Wife of late Wajid Khan shares her ‘pain’, comes in open support of Laws against Love Jihad

Singer and composer Wajid Khan’s untimely demise came as a shock to the film industry, as well as the nation. Wajid, who was one half of the popular composer duo Sajid-Wajid, passed away on June 1, 2020. He had suffered a heart attack while he was hospitalised due to Covid-19.

Now, his wife Kamalrukh Khan has taken to social media to share her first-hand account of life in an inter-faith marriage. In a lengthy post on Instagram captioned “Live and let live should be the only religion we all practice”, Kamalrukh alleged that the musician’s family tried to force her to convert to Islam. This comes during a time when an anti-conversion bill is being debated for inter-faith couples.

She wrote, “I am Parsi and he was Muslim. We were what you would call ‘college sweethearts.’ Eventually when we did get married, we married for love under the Special Marriages Act (an act that upholds the right to practice one’s own religion post marriage). And this is why this current debate surrounding the anti conversion bill is so interesting for me. I want to share my ordeal and my experience in an inter caste marriage – that in this day and age, a woman can face such prejudice, suffering and discrimination in the name of religion is a complete shame…and an eye opener.”

She added, “My simple parsi upbringing was very democratic in its value system. Independence of thought was encouraged and healthy debates were the norm. Education on all levels was encouraged. However, post marriage, this same independence, education and democratic value system was the biggest problem for my husband’s family. An educated, thinking, independent woman with an opinion was just not acceptable. And resisting the pressures of conversion was sacrilege. I have always respected, participated and celebrated all faiths. But my resistance to convert to Islam drastically widened the divide between me and my husband, making it toxic enough to destroy our relationship as husband and wife, and his ability to be a present father to our kids. My dignity and self respect did not permit me to bend backwards for him and his family, by converting to Islam.”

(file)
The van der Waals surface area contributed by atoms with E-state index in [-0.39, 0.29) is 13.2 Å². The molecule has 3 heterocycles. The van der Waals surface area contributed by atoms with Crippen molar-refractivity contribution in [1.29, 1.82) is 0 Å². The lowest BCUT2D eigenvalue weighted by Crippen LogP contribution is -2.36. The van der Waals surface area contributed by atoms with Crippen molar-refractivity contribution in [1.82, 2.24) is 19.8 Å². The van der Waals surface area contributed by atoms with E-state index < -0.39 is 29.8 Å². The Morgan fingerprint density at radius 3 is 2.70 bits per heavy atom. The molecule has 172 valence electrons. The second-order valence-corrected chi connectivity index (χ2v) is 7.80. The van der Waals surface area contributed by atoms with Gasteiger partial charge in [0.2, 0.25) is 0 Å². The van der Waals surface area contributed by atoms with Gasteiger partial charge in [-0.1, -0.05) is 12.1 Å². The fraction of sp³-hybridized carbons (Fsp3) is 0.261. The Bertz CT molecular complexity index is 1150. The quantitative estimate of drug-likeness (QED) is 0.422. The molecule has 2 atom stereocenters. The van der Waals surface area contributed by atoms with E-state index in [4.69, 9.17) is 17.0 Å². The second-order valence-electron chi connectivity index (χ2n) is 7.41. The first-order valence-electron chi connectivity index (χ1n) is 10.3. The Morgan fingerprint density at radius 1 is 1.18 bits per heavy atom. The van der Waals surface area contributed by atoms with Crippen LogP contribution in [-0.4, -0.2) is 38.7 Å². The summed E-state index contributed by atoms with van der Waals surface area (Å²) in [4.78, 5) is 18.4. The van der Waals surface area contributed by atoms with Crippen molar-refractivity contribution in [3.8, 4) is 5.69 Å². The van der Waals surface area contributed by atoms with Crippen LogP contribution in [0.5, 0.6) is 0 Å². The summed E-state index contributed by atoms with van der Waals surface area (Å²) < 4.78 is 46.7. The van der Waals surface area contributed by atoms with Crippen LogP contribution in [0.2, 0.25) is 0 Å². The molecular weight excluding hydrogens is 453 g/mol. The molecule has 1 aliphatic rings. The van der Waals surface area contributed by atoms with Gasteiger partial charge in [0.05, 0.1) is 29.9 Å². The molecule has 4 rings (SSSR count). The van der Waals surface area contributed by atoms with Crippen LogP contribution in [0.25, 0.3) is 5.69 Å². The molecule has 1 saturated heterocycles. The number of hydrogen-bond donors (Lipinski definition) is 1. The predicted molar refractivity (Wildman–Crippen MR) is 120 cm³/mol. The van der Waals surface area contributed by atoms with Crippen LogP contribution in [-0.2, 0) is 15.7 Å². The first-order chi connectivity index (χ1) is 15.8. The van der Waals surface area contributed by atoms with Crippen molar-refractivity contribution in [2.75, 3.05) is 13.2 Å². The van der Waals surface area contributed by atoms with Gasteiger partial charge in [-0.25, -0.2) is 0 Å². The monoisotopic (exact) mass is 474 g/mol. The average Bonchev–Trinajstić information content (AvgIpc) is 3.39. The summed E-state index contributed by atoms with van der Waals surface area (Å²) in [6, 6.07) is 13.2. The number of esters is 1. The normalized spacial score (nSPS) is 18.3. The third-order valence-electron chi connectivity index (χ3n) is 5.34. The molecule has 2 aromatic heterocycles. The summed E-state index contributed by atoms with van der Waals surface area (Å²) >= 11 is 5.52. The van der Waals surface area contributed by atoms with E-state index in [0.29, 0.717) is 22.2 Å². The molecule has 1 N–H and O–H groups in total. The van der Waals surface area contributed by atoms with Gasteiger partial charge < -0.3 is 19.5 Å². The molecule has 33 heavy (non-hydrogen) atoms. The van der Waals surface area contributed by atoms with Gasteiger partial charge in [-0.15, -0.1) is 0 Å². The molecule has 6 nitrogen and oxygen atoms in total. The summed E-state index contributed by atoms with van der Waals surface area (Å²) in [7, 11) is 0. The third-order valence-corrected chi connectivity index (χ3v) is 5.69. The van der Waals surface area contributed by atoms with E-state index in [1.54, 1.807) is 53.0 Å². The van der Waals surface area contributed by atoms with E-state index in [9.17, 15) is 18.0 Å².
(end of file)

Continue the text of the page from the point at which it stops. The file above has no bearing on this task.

Kamalrukh went on to write that there were ‘scare tactics’ employed to scare her into converting. It included taking her to court for divorce and her being outcast from her husband’s family. “I was devastated, felt betrayed and was emotionally drained, but my children and I held on,” she wrote.

She added that post his death, his family is still harassing them. “Wajid was a super talented musician and composer who devoted his life to making melodies. My children and I miss him dearly and we wish he had dedicated more time to us as a family, devoid of religious prejudices, the way he did while creating his melodies. We never got to be a family due to his and his family’s religious fanaticism. Today post his untimely death, the harassment from his family continues. I stand fighting for the rights and inheritance of my children which have been usurped by them. All this because of their hatred against me for not converting to Islam. Such deep rooted hatred that even death of a loved one could not move.”

She concluded the statement saying, “Religion should be a cause for celebration of differences not separation of families. All religions are the path to the divine. Live and let live should be the only religion we all practice.”

It remains to be seen whether Wajid’s family will respond to her statement or not.

Writer, historian, and activist Dharam Sikarwar is a very active author The Youth. He writes on national and international issues, environment, politics. He is an avid book reader as well.